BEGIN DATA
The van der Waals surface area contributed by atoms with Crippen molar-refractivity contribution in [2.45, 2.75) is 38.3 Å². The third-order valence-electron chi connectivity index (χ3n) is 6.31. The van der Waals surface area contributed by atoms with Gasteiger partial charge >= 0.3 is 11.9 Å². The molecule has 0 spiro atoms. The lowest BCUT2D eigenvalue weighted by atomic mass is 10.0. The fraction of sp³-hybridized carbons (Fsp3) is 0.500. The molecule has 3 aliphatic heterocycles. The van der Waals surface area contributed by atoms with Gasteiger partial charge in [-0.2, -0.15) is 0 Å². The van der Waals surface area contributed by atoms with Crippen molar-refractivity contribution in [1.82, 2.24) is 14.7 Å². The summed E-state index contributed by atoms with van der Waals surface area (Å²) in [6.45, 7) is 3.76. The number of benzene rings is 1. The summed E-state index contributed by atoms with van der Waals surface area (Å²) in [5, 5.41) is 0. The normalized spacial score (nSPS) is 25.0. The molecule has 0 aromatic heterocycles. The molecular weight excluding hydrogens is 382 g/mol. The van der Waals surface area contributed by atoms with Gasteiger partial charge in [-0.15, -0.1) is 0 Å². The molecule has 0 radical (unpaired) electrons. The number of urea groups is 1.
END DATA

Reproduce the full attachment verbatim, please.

The van der Waals surface area contributed by atoms with Crippen molar-refractivity contribution in [2.45, 2.75) is 38.3 Å². The third-order valence-electron chi connectivity index (χ3n) is 6.31. The van der Waals surface area contributed by atoms with Gasteiger partial charge >= 0.3 is 11.9 Å². The molecule has 0 spiro atoms. The lowest BCUT2D eigenvalue weighted by atomic mass is 10.0. The fraction of sp³-hybridized carbons (Fsp3) is 0.500. The molecule has 3 aliphatic heterocycles. The van der Waals surface area contributed by atoms with Gasteiger partial charge in [-0.2, -0.15) is 0 Å². The van der Waals surface area contributed by atoms with Crippen molar-refractivity contribution in [1.82, 2.24) is 14.7 Å². The summed E-state index contributed by atoms with van der Waals surface area (Å²) in [6.45, 7) is 3.76. The number of benzene rings is 1. The summed E-state index contributed by atoms with van der Waals surface area (Å²) in [5, 5.41) is 0. The normalized spacial score (nSPS) is 25.0. The molecule has 0 aromatic heterocycles. The molecular weight excluding hydrogens is 382 g/mol. The van der Waals surface area contributed by atoms with Gasteiger partial charge in [-0.15, -0.1) is 0 Å². The molecule has 0 radical (unpaired) electrons. The number of urea groups is 1.